Making time

We all live busy lives, and even if photography is your passion, it’s often hard to find time to pursue it. We need to make dinner/breakfast/lunch for the family. We to go to work then drop off/pick up the kids from school, soccer, gymnastics, etc. Then there’s grocery/clothes/back-to-school shopping to be done along with numerous of other errands. I have to admit that even I, whose job it is to take pictures, can have a hard time finding time to take the pictures that I want.

On the Light Stalking website, professional photographer Rachael Towne wrote an article on how to find time for your photography.

Towne first suggests that we look at how we spend our time. I know that I spend too much time watching TV or surfing the Internet, so there is some time I can find there.

But most people are very busy, and many of those obligations that we all have are tough to get out of.

She does make a useful suggestion for those of us who have children. Take them along with you on your photo outing. They can even be the subject of your photos. Of course, if they’re really young, it’s more difficult, but as they get older and more self-sufficient, the easier it’ll become.

Towne’s next suggestion is perhaps most important: Always keep your camera with you. You can’t take a picture without one.

I can’t tell you how many times people have come up to me and told me about a beautiful sunset or an adorable moment with their kid only to be followed by the sentence: “… but I didn’t have a camera with me.” The first rule of photography is “always have a camera.” It doesn’t have to be a big bulky DSLR or even a small point-and-shoot camera.

If I’m taking a quick jaunt down to the supermarket, I probably won’t take my work camera, but I will have my cellphone. Occasionally, I’ll take a photo with it that’s good enough to stand on its own. Other times, I’ll take photos of little things that might not make a great picture but may have a kernel of something interesting, sort of like photographic notes or ideas to use at another time.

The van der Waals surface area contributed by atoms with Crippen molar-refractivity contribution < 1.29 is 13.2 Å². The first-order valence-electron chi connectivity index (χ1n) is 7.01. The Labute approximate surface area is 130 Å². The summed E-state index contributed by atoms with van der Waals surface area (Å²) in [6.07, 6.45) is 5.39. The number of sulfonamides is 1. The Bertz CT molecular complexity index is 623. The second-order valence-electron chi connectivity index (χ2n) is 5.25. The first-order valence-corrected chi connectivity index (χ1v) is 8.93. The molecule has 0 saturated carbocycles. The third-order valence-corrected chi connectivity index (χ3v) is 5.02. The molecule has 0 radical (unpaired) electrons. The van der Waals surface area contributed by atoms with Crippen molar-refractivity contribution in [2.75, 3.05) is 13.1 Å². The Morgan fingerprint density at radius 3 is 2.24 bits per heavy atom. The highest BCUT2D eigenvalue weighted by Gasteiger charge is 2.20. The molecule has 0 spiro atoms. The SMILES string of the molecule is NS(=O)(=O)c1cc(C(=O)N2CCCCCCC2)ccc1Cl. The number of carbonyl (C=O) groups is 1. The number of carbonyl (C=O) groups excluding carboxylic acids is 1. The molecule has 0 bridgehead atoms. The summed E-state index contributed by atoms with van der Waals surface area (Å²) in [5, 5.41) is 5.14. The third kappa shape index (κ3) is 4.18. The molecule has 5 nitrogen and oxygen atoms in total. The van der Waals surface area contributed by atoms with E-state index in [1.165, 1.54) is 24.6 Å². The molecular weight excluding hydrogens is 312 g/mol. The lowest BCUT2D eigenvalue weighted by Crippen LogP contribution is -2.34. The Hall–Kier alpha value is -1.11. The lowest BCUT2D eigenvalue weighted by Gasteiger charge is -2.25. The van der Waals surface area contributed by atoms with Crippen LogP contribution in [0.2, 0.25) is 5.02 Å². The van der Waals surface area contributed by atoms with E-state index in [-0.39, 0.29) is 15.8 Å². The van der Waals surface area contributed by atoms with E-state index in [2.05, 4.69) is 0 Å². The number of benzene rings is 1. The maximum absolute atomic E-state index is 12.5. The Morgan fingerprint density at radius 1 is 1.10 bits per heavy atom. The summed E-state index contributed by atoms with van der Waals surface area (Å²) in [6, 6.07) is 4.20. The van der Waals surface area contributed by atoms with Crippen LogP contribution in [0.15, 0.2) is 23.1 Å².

Towne goes on to suggest making a photo schedule for yourself. Set aside some time just to go out and take some pictures; maybe put those chores on hold just for a little while.

When St. Mary’s High School sophomore Sydney Spurgeon took up photography, her parents not only encouraged in her interests but took another step. They sat down with her and came up with “assignments” for her to shoot. Together they think of events or themes for her to photograph and go with her on her photo safaris. The result is a budding young photographic talent with a bright future.

When I was taking photo classes, one of my assignments was called “Out your back door.” Due to familiarity, we often ignore the things and places that are close to us. We tend to think that we need to go off to far away and exotic lands to make great photos. With the “back door” assignment, the idea was to explore someplace that is close to you and find something interesting. Once you have that mastered then you can go anywhere, far or near, and make compelling photos.

Finally, Towne says to quit making excuses. We’ve all done it. “I don’t have the right lens,” or “the light’s bad” or any number of other excuses. Recently I traveled up to Highway 4 to Angels Camp for an assignment. Just outside of Copperopolis is this gnarled old tree on a hillside. It sits atop of a low-rolling hill. An old stone fence connected to a slightly newer barbed wire one makes a “Z”-like composition in combination with a smaller, rounded hill in the foreground. I’ve always wanted to stop and take a picture of it, but in my more than 29 years at The Record, I never had. I never had the time, or the light wasn’t right, or the clouds were all wrong. I never even made time to go on a day off either.

On this trip there were some decent clouds, but the light was just so-so, I thought. The grass on the hill was all dried and brown. It would be better if I came back in the spring when the grass would be green and vibrant. Once again I made excuses, and I started to pass it by. Then I thought to myself, “When am I going to have another chance? What if something happened to the tree, like a wildfire or bolt of lightning and it’s gone forever?” Even though the clock was ticking, I turned the car around and went back. I stopped the car and got out. It may not have been perfect, but I still took the picture.

Sometimes you just have to get off of your duff and start taking pictures. We all need to take inspiration from athletic shoemaker Nike’s tag line and “just do it.”

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